Flex MSE - Epcor Reservoir
LOCATION: Edmonton, AB, Canada
TIMEFRAME: Sept 2014 – June 2015
SCOPE OF WORK: Vegetated MSE Wall (450 m2 / 5,900 units )
Owner: EPCOR Utilities
Engineer: ISL Engineering
Contractor: Wilco Contractors Northwest Inc.
Materials Supplier: Layfield Canada
Background Information and Challenges
The Epcor Utilities - Papaschase Reservoir, is a site that houses two large water storage reservoirs. The site was constructed in the 1960’s and sits adjacent to where the new south extension of the LRT line will be running. As a result, Epcor had to relocate the entrance to the site. That new entrance posed a challenge, as there was an existing slope blocking the area, meaning it had to be scaled back , to accomodate the new entrance and roadway and be supported by an MSE wall. Conrete block was being considered in the original design.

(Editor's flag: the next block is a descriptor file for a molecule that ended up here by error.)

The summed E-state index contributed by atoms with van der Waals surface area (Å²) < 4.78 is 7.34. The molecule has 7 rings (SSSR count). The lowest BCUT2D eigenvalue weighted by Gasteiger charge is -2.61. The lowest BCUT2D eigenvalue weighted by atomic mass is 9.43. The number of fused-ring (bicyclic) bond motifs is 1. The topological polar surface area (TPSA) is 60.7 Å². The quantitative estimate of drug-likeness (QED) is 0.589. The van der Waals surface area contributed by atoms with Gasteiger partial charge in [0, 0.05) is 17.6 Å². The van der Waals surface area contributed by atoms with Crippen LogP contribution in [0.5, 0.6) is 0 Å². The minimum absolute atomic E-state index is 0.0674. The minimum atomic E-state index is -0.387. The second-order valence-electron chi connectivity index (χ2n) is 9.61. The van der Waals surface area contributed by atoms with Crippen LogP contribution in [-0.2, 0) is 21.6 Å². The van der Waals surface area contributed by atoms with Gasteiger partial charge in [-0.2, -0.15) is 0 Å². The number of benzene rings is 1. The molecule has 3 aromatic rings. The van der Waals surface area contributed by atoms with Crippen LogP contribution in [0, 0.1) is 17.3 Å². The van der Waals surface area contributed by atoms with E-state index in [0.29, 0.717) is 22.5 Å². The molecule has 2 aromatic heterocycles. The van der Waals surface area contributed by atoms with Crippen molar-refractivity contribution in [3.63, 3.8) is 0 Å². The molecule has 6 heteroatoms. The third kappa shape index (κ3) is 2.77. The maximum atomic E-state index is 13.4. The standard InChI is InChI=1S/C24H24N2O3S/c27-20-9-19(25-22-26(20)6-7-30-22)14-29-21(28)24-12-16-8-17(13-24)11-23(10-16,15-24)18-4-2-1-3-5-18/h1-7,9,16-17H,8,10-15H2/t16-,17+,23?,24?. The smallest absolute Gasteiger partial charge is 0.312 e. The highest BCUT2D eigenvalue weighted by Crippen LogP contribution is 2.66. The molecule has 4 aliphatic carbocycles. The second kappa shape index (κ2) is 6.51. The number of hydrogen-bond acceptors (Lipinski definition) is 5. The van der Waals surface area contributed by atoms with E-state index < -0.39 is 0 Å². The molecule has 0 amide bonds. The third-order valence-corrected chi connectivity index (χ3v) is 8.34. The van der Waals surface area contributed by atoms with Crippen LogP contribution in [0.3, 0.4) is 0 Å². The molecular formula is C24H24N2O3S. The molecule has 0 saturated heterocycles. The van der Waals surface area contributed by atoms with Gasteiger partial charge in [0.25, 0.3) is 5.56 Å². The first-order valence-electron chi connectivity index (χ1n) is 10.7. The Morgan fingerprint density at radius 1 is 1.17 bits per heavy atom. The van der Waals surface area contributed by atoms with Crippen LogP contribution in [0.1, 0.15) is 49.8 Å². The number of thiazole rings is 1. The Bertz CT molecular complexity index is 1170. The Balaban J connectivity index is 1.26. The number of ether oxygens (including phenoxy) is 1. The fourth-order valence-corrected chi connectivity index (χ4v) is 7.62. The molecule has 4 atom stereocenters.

A joint call with Trexiana (June 2014) that began as a presentation about the FlexMSE system, quickly led to it being specified in the project as the benefits of saving up to 60% in construction costs vs concrete, plus the natural aesthetic, made it an appealing choice. Also, since the project was to be tendered by the end of August 2015, with award & completion slated by the end of the 2014 construction season (November), the added benefit of installing FlexMSE in 2/3rds the time of concrete, was yet another benefit.
Once the contractor was able to cut back the slope and get the construction of the wall started , by establishing the first row base course, construction went smoothly and quickly. The total 5,900 filled FlexMSE units came delivered to site in 5 staggered Super - B Train loads, allowing for an efficient flowing work site. The contractor found the system to be very easy to work with, considering it was a first installation of this scale with FlexMSE.
Hydroseeding of the wall took place in the Spring of 2015, with the wall having a large degree of vegetation coverage by July 2015. Overall, the project was a success and ISL, the adjacent tenant, is now overlooking a vegetated slope, instead of what might have been a wall of concrete